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Can a Motorcyclist Without a Helmet Recover Damages for Injuries in an Accident?

Can a Motorcyclist Without a Helmet Recover Damages for Injuries in an Accident?

Motorcycles provide a thrilling way to experience the freedom of the open road, but they can also be highly dangerous. Due to their instability, bikes are more prone to skid and tip over in wet weather or on poor road conditions. What’s more, a rider involved in an accident has almost no protection from impact with the pavement, obstructions or other vehicles.

Motorcycle accident injuries are often severe and sometimes life-threatening. They can include broken bones, loss of limb, traumatic brain injury (TBI), spinal cord injury and paralysis. Medical and rehabilitation expenses can be catastrophic. As such, it is vital to pursue all possible paths to obtaining financial compensation. 

New Jersey, like many states, has a helmet law. All motorcyclists regardless of age are required to wear a securely fitted protective helmet that complies with state Motor Vehicle Commission standards. It must be equipped with either a neck or chin strap and have reflectors on both sides. Although the helmet law is designed to protect the safety of riders, failure to follow it can have legal repercussions.

In a New Jersey accident involving a motorcycle and one or more other vehicles, the ability to recover legal damages depends on each driver’s degree of fault. This is known as the rule of comparative negligence. A motorcyclist who is more than 50 percent at fault for an accident cannot be awarded damages. If they are less than 50 percent at fault, their damages will be reduced proportionately.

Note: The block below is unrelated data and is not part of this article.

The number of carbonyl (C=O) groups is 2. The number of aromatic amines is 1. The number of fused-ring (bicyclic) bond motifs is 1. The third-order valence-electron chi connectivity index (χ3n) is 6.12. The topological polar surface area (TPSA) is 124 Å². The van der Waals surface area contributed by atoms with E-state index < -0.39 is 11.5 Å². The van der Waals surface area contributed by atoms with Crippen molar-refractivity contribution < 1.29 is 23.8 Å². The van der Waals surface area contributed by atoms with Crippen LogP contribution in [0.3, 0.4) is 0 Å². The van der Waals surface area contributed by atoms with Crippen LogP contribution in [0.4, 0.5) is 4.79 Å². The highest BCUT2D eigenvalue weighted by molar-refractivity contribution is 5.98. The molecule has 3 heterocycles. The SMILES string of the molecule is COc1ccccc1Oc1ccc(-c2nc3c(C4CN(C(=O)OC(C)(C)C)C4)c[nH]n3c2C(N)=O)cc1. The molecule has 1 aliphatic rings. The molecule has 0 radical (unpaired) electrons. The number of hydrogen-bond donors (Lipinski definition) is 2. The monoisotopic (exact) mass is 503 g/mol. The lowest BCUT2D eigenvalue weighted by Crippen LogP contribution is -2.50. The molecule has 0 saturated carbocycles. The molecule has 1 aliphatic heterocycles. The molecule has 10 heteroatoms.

Not wearing a helmet as required by law can be considered negligence per se, which bears on the proportion of fault the motorcyclist bears. Insurance companies and defense attorneys may argue that the motorcyclist’s failure to wear a helmet contributed to the severity of their injuries — particularly to the head, neck and spine. Even though the lack of a helmet likely did not cause the collision itself, it may have drastically increased the level of injury, and the damages award may thus be reduced. 

The allocation of fault is significant, because New Jersey’s no-fault law does not apply to motorcycles. Unlike automobile accident victims, injured motorcyclists do not have access to personal injury protection (PIP) benefits to cover medical expenses and lost wages. If they can’t recover damages from another party to the accident, they must rely on other resources, such as private health insurance. An experienced motorcycle accident attorney can be indispensable in obtaining adequate compensation.

Located in Succasunna, the law firm of Kevin T. Kutyla, Esq. provides effective representation for motorcyclists injured in Morris County, Sussex County, or elsewhere in New Jersey. Call 973-940-8970 or contact me online to arrange a free initial consultation.